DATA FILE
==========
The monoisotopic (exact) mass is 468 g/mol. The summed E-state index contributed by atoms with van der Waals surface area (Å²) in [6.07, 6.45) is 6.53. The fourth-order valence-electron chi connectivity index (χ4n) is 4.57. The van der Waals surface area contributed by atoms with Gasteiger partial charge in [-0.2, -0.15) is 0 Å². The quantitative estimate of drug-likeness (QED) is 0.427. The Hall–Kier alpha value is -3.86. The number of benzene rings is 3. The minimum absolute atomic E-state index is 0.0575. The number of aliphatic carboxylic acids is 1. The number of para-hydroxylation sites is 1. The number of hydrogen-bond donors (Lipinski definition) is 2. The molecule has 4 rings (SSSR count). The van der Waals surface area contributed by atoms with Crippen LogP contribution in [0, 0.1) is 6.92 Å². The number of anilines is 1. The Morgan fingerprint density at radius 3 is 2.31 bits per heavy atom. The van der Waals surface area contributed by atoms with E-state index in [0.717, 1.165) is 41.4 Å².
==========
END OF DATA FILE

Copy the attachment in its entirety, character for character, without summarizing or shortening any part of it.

The monoisotopic (exact) mass is 468 g/mol. The summed E-state index contributed by atoms with van der Waals surface area (Å²) in [6.07, 6.45) is 6.53. The fourth-order valence-electron chi connectivity index (χ4n) is 4.57. The van der Waals surface area contributed by atoms with Gasteiger partial charge in [-0.2, -0.15) is 0 Å². The quantitative estimate of drug-likeness (QED) is 0.427. The Hall–Kier alpha value is -3.86. The number of benzene rings is 3. The minimum absolute atomic E-state index is 0.0575. The number of aliphatic carboxylic acids is 1. The number of para-hydroxylation sites is 1. The number of hydrogen-bond donors (Lipinski definition) is 2. The molecule has 4 rings (SSSR count). The van der Waals surface area contributed by atoms with Crippen LogP contribution in [0, 0.1) is 6.92 Å². The number of anilines is 1. The Morgan fingerprint density at radius 3 is 2.31 bits per heavy atom. The van der Waals surface area contributed by atoms with E-state index in [0.717, 1.165) is 41.4 Å².